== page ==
The mysterious metal column found standing inexplicably in a remote part of Utah’s desert last month was knocked down and dismantled by a group of men who considered it “trash,” according to a photographer who documented the object’s demise.
As images of the object gleaming amid dusty red rocks spread online, many noted a vague resemblance to the so-called “monoliths” in Stanley Kubrick’s 1968 film 2001: A Space Odyssey, prompting strained jokes about a possibly extraterrestrial origin.
But photographer Ross Bernards posted images to Instagram on Monday of what he said were the object’s final moments that show there is nothing especially alien about the technology behind the sculpture: it appeared to be sheets of metal riveted to a hollow wooden scaffold.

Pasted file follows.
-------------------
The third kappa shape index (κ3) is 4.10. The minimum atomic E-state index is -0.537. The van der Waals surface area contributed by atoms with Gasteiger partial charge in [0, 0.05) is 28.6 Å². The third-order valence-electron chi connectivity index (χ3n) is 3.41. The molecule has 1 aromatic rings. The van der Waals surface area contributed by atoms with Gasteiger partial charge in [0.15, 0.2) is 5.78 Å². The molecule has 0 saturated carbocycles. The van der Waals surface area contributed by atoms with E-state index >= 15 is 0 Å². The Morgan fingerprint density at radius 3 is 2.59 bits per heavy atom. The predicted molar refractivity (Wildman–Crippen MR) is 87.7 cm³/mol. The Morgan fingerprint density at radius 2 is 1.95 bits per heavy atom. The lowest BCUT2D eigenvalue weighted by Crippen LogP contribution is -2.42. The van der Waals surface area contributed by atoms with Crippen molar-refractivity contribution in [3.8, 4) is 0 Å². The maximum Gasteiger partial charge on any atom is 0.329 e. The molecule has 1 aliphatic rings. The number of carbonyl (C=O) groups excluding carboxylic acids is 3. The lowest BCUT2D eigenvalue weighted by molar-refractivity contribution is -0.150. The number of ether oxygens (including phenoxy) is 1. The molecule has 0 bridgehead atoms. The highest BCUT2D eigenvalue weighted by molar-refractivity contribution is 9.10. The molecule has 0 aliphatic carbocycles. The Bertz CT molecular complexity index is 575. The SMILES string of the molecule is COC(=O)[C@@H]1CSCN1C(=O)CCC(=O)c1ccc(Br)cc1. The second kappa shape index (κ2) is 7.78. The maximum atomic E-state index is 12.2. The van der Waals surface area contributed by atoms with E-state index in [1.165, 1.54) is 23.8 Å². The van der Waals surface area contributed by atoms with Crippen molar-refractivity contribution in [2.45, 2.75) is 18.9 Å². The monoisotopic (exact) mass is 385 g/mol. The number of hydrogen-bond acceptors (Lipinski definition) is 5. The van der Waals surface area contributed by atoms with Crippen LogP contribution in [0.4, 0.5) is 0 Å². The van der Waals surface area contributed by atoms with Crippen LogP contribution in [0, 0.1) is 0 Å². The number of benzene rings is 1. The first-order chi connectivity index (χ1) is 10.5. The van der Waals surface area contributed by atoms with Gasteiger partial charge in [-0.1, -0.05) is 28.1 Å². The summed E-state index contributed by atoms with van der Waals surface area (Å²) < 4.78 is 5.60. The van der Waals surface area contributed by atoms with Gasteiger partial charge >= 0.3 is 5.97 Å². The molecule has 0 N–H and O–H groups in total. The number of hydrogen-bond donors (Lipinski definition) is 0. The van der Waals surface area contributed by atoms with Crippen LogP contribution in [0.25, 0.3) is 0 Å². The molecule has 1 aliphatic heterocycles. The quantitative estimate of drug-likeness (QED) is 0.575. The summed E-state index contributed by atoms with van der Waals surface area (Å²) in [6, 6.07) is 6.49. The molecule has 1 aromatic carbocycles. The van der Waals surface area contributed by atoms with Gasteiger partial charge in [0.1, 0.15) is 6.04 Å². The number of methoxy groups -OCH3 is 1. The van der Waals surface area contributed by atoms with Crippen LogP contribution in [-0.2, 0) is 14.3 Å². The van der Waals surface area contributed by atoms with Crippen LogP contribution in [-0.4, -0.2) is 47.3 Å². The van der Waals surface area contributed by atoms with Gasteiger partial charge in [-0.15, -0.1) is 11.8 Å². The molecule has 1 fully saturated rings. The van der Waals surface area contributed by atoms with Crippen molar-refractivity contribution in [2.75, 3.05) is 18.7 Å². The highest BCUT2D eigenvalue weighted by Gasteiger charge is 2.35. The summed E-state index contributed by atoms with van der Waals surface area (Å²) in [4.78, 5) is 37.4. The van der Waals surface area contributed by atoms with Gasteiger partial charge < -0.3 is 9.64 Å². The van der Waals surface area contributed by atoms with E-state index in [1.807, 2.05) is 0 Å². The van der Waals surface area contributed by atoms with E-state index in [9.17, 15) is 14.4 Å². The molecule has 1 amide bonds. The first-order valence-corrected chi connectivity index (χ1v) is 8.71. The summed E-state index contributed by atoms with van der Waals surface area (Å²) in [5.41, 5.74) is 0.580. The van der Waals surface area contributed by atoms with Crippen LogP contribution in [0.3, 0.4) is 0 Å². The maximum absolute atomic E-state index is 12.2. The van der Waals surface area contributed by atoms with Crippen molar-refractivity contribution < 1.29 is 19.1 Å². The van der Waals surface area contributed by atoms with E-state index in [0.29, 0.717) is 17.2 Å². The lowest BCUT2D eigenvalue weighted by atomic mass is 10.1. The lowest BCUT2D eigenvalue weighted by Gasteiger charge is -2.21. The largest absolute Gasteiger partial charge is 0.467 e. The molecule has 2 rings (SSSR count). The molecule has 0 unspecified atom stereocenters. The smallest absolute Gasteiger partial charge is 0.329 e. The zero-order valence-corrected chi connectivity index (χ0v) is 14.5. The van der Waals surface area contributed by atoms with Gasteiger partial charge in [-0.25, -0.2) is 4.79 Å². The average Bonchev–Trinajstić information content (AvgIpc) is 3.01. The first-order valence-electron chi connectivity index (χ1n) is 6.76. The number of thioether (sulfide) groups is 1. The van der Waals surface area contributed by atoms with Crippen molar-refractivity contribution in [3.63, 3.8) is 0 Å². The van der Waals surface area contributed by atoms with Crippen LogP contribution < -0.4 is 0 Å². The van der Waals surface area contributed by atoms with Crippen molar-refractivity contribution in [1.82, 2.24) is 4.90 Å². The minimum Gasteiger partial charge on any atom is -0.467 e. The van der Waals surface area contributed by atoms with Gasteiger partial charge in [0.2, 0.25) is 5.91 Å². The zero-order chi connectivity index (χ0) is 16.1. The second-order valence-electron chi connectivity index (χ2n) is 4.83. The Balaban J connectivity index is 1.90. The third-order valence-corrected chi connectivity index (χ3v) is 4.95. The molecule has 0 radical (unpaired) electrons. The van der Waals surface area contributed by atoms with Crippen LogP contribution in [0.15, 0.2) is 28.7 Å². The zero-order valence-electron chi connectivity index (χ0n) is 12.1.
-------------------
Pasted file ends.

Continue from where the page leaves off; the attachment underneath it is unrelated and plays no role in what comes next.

The object soon fell with a loud bang, and the men made quick work of breaking it apart and carting it off in wheelbarrows, Bernards wrote.
“Leave no trace,” one of the men told Bernards and his friends.
The US Bureau of Land Management, which oversees the desert where the object was found, said last week it was not investigating because it considered the object private property, and so a matter for the local sheriff.
The San Juan County Sheriff’s office did not respond to questions on Tuesday, but said in a statement earlier this week it “did not have the proper resources to devote much time” to the object’s arrival or disappearance.
This article was first published in Asia One . All contents and images are copyright to their respective owners and sources.